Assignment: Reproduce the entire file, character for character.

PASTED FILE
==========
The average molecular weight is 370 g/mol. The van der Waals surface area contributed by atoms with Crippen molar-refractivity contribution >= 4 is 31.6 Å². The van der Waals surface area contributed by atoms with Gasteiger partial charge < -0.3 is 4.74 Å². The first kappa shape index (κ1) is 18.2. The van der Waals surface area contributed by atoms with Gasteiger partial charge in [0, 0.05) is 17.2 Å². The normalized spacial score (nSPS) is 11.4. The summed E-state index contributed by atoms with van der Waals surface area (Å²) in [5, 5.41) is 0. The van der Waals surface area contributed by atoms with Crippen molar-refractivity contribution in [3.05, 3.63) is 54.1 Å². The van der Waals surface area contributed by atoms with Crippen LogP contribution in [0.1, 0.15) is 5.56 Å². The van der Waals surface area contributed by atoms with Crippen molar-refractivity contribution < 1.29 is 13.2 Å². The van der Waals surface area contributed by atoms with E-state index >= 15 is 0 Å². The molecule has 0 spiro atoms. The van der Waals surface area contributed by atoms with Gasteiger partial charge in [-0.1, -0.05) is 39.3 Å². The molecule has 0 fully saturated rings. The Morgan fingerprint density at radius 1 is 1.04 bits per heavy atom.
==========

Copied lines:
The average molecular weight is 370 g/mol. The van der Waals surface area contributed by atoms with Crippen molar-refractivity contribution >= 4 is 31.6 Å². The van der Waals surface area contributed by atoms with Gasteiger partial charge < -0.3 is 4.74 Å². The first kappa shape index (κ1) is 18.2. The van der Waals surface area contributed by atoms with Gasteiger partial charge in [0, 0.05) is 17.2 Å². The normalized spacial score (nSPS) is 11.4. The summed E-state index contributed by atoms with van der Waals surface area (Å²) in [5, 5.41) is 0. The van der Waals surface area contributed by atoms with Crippen molar-refractivity contribution in [3.05, 3.63) is 54.1 Å². The van der Waals surface area contributed by atoms with Crippen LogP contribution in [0.1, 0.15) is 5.56 Å². The van der Waals surface area contributed by atoms with Crippen molar-refractivity contribution < 1.29 is 13.2 Å². The van der Waals surface area contributed by atoms with E-state index >= 15 is 0 Å². The molecule has 0 spiro atoms. The van der Waals surface area contributed by atoms with Gasteiger partial charge in [-0.1, -0.05) is 39.3 Å². The molecule has 0 fully saturated rings. The Morgan fingerprint density at radius 1 is 1.04 bits per heavy atom.